“After all that, I still had to get the cat out of there,” Wolfe said.
“We gutted it and stuffed it, long ways, in my Kifaru pack. His head was hanging out on my right side, and the tail and hinds were flapping out on my left. I put my bow on my back. Then, I got down on my hands and knees and crawled out of there backward, all the way down.
“I couldn’t stand up and walk because my legs were just locking up on me,” Wolfe said. “At one point, I fell about 10 feet down a rock face.
“Everything was straight up and down, I couldn’t get any traction, and I had to wrestle with 180 pounds of cat the whole way.”
He focused on taking one little backward step at a time, mostly on his hands and knees, until he finally made it back to the truck with his cat.
“CPW came out and checked the animal. I was laying on the side of the road because I was just wrecked,” Wolfe said.
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Keyboard Warriors Target Derek Wolfe
Now, as Wolfe spoke to me over the phone from his home in Denver, the hunt is almost a week behind him, and the cat is in various places. The mountain lion’s meat has been sent to a processor, his skull shipped off for scoring, and the hide sent to the taxidermist.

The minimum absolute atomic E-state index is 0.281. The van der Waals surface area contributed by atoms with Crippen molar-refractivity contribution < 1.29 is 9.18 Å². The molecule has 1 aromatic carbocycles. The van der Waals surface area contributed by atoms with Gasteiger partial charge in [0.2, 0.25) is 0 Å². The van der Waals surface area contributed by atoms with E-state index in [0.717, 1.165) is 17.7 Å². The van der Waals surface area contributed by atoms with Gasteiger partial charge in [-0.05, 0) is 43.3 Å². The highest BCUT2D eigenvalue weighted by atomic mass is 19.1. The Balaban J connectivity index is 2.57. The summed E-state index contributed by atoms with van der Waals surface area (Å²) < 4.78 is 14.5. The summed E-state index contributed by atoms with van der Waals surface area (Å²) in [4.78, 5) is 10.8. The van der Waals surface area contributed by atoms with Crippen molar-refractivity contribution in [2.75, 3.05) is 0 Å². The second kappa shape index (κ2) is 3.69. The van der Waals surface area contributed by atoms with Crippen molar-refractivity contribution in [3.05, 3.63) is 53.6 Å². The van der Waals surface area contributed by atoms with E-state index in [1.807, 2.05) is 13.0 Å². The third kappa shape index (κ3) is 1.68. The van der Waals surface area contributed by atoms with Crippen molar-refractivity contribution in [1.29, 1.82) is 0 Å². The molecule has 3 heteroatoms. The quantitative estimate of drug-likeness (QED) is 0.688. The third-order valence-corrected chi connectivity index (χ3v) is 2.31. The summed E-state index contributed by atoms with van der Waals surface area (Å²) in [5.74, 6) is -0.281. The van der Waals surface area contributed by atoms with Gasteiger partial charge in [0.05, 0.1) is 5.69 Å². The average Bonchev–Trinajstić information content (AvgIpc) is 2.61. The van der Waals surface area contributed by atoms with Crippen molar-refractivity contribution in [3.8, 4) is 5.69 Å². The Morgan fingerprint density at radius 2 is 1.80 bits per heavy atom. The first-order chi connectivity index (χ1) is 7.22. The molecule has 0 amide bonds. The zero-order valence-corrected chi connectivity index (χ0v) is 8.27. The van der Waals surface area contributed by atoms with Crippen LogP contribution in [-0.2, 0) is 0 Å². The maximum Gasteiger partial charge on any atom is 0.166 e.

“I haven’t [eaten] mountain lion before, but I hear it’s really sweet meat, so I’m looking forward to it,” Wolfe said. “I had some breakfast sausage made so we can eat biscuits and gravy.”
While Wolfe admits this was one crazy hunt, he said the craziest part is the hate that’s been spewed at him online after the fact, despite the hunt being 100% legal. Major media outlets have been quick to cover how social media keyboard warriors have attacked everything from Wolfe’s character to his masculinity.
“I’ve had death threats. I would definitely say defamation,” Wolfe said. “It’s these animal rights groups coming after me, trying to say I had no right to do this, that I’m a murderer, or that I’m trying to compensate for something.
“I’m not trying to compensate for anything. I just love doing this. This is a lifestyle for me,” Wolfe explained. “Leave me alone. I did everything right. I did everything legal. I’m not out here poaching animals. I’m doing it the right way, the ethical way, and the way it’s meant to be done.
“It’s important to manage any herd, whether it’s deer, elk, bear, or mountain lions. They all need some kind of management because they will starve themselves out, they’ll get diseases, they’ll overkill, and they’ll harm people. There are lots of reasons.
“Hunters are conservationists. That’s what we are. We love animals, and we want them to be around for generations.
I do this because I want my kids to be able to hunt, and I want their kids to be able to hunt. I want them to be able to enjoy it as much as I do.”